Imagine talking to someone in Charles Mansons community…do you not think they would say he had done much more right than wrong? Does that mean he should be forgiven? Does that mean we need to ignore the wrong and focus on the good? Does that mean that “one” moment in his life should all be overlooked with a sorry? As absurd as this idea might sound, it applies because from a moral perspective (not a law perspeective), the only thing helping Tiger is the fact that the golf community is so large and mainly only care about athletic ability. My personal problem with the whole situation is that if everything goes the way most of the golf media and the Tiger camp want things to go, that down the road…lets say 25 years from now…Tiger may well become the best golfer statistically and this infuriates me because someone like Jack Nicklaus who is not only the greatest golfer to ever live, but one of the most upstanding and respectable men to ever play the sport will no longer be “the best.” In a sport so obsessed with etiquette, respect for the game, history and honor, Tiger should be judged more heavily than the others, and I feel this “one” moment, although it cannot take away from his golfing achievements should take away from our overall view of Tiger when and if he breaks all of Jack’s achievements…in the end when we teach golf to our kids and enroll children in the first tee program to make them “better” human beings and open up opportunities for their future….Jack will always be the best…he is still and will always now be what golf stands for and promotes. This is something Tiger can never be…anymore.

  • What amazes me still is that people are shocked that a high profile athlete, who is flush with cash and lives a jet set life was engaging in affairs with (many) women outside of his marriage. Perhaps because he is a golfer and there is a great deal of integrity in the game itself? What does that have to do with what happens after the round is over, when the party begins for some of these young guys with money? Tiger isn’t the first and certainly won’t be the last.

    Anyone that is bewildered that a professional athlete can have a squeeky clean public image and then be completely different in their personal life is going to find the balance if their own life incredibly challenging.

    I think people are so engaged in the story simply because it has become entertainment. It’s on TMZ, it’s on Entertainment Tonight. Did anyone (that doesn’t play golf or watch the game) care about what Tiger Woods was up to until hit hit the cover of the National Enquirer? Perhaps everyone is hopeful that Tiger will show up on Sex Rehab with Dr. Drew…and the drama shall continue!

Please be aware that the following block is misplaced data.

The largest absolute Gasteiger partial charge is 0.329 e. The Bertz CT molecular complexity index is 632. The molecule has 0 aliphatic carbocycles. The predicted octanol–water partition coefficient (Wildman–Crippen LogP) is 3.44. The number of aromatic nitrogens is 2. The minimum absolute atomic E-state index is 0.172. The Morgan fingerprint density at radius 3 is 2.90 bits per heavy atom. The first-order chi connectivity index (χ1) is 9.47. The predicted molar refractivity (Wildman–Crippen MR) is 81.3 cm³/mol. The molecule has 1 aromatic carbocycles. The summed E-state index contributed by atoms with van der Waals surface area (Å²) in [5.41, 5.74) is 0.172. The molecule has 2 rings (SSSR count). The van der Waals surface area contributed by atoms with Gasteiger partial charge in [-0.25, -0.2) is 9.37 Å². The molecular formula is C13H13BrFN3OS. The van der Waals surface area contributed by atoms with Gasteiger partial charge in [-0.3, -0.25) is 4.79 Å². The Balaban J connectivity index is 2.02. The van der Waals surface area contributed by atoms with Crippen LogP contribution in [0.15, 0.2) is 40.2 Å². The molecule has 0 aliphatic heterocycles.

• Is it really “pleasure,” or is it validation of the values that most of us like to believe we aspire to? Many people like to believe that treating other people with integrity and respect — on the course, at work, in our relationships with friends and spouses — is worth the extra effort.

    Even fans of his talent (I’m one) could tell before this scandal dropped that he was not making that effort — that he felt “entitled” to act however he wanted. He employed a caddy who treated fans like crap. He threw a club into a gallery and didn’t even seem to care whether anyone was hurt. He forced the Tour to cater to his whims. And now we learn that he treated his wife with approximately the same level of decency. He made a billion dollars being a great golfer and a massive jerk.

    In other words, a lot of people feel validation that this behaviour is no longer being rewarded. It’s the same feeling you get when some guy in a BMW cuts you off on the highway, and you later see him getting a speeding ticket. Do we think better of him because he’s a talented bond trader or defence lawyer? No way, jerk — the rules apply to you, too, no matter how much money you make.

  • I think it has to do with two things:

    1. He has always carried himself with an attitude of being above everyone around him. When he does interviews he gives intimidating looks and glaring stares if he doesnt like the question. He is never seen signing autographs yet phil mick is supposedly fake although he signs a million? Overall he just seems to have this air of being on another level than everyone around him..and i don’t mean his game..just him as a person..i don’t like it..love the game he has..hate his attitude.